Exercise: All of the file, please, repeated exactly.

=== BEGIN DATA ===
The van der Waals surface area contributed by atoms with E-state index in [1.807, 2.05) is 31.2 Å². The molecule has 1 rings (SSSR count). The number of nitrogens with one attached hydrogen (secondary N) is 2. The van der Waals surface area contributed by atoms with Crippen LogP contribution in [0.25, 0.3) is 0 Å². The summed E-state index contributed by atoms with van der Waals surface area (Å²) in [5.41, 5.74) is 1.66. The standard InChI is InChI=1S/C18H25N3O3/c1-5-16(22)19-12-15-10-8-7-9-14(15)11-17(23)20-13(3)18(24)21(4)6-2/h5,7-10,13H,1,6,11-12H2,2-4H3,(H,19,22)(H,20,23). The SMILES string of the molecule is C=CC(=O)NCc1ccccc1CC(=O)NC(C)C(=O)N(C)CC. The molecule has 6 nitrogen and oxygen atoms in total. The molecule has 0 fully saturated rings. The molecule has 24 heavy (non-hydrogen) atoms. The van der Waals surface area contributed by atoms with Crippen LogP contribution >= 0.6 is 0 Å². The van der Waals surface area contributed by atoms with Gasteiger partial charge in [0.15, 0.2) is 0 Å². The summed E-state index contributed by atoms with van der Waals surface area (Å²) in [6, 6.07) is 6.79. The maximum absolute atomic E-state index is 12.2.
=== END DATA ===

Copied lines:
The van der Waals surface area contributed by atoms with E-state index in [1.807, 2.05) is 31.2 Å². The molecule has 1 rings (SSSR count). The number of nitrogens with one attached hydrogen (secondary N) is 2. The van der Waals surface area contributed by atoms with Crippen LogP contribution in [0.25, 0.3) is 0 Å². The summed E-state index contributed by atoms with van der Waals surface area (Å²) in [5.41, 5.74) is 1.66. The standard InChI is InChI=1S/C18H25N3O3/c1-5-16(22)19-12-15-10-8-7-9-14(15)11-17(23)20-13(3)18(24)21(4)6-2/h5,7-10,13H,1,6,11-12H2,2-4H3,(H,19,22)(H,20,23). The SMILES string of the molecule is C=CC(=O)NCc1ccccc1CC(=O)NC(C)C(=O)N(C)CC. The molecule has 6 nitrogen and oxygen atoms in total. The molecule has 0 fully saturated rings. The molecule has 24 heavy (non-hydrogen) atoms. The van der Waals surface area contributed by atoms with Crippen LogP contribution >= 0.6 is 0 Å². The van der Waals surface area contributed by atoms with Gasteiger partial charge in [0.15, 0.2) is 0 Å². The summed E-state index contributed by atoms with van der Waals surface area (Å²) in [6, 6.07) is 6.79. The maximum absolute atomic E-state index is 12.2.